My team are continuing to work hard every day to ensure our customers are getting more out of our stores, and therefore more out of life – by getting the best value for money, the right mix of products, and constant innovations – not just the status quo.
Currently, we’re working on delivering a smart and streamlined New World online shopping service, which we’re piloting this year and deploying next year; and rolling out New World’s Club Card loyalty scheme, which is already available in the South Island and going nationwide later this year.
Internally, we’re currently landing our new Commercial Operating Model, which will make the cooperative much more efficient and bring much simpler trading, greater supply chain efficiencies, and better market clarity. The One Data project is being rolled out now too, and will transform Foodstuffs’ product information management processes by creating a single system and shared team responsible for the companies’ national product information management.
How competitive are NZ supermarkets?
This is a highly competitive sector with strong competition – we are constantly adapting and innovating in order to meet new challenges from services such as My Food Bag to niche retailers like Farro and Nosh.
We welcome competition though, it’s great for our customers and keeps us on our toes, making us constantly focus on our customers’ needs and innovate more creatively.
What are the biggest challenges for the FMCG industry in New Zealand?
One of the challenges for the FMCG industry is ensuring new product innovations get across the line. Creating genuine innovation is often difficult at the best of times and overlaying that Kiwis have distinct taste preferences that have developed over decades, our diverse cultural makeup and our small population makes innovating even more difficult. Unless there’s uptake by a significant proportion of the population it is challenging to make the innovation work for all parties. Because of that there’s a tendency to see innovation in the form of taking something we know is already popular with Kiwis and trying to add further value. When it’s done well the results can be great, a case in point: Lewis Road Creamery took something they knew Kiwis love – chocolate milk – and reformulated and repackaged it, with huge success.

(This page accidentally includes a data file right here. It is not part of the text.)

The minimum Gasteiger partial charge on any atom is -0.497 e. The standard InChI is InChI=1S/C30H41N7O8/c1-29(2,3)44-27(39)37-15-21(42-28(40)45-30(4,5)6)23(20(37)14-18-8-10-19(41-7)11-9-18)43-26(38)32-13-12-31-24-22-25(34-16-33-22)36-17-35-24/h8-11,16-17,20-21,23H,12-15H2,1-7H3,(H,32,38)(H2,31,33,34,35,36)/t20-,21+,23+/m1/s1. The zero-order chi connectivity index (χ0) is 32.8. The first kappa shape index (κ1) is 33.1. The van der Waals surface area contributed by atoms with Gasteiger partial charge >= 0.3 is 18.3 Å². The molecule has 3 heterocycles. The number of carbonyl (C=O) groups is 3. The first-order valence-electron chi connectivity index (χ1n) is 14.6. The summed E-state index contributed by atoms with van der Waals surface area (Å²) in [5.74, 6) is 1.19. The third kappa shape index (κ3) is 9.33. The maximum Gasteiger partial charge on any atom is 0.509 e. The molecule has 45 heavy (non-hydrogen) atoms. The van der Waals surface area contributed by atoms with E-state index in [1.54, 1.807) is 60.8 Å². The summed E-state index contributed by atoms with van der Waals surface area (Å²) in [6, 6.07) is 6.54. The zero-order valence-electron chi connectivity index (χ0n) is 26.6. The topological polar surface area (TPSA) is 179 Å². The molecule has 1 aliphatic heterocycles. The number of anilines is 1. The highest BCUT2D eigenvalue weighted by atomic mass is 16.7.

Another challenge, which is by no means limited to the FMCG industry, is the challenge of attracting and retaining great people for the job. For us that means from the shop floor all the way up to the boardroom table, and as New Zealand’s biggest employer, Foodstuffs is constantly looking for ways to ensure we get the best and brightest staff coming through the ranks.
Part of solving this challenge sits with the industry (retailers included), to look for solutions to ensure we get the best people from the start, which in turn, fosters loyalty and long-term staff retention. At Foodstuffs, we have long-standing and very successful butchery and bakery apprenticeship programmes, run in collaboration with the respective industry organisations that help us identify talent and train our teams. And in June, we kicked off our graduate recruitment programme, giving seven top graduates the opportunity to work in various parts of the cooperative for two years. That followed our recruitment drive at the FGC’s inaugural jobs expo at Auckland University, ‘FMCG Futures – For Fast-Moving Careers’.
Do you have any other news to share?
Just that I am very excited about the opportunity to continue with the great work that Baden Ngan Kee and the team have embarked on, and doing everything I can to deliver on our purpose.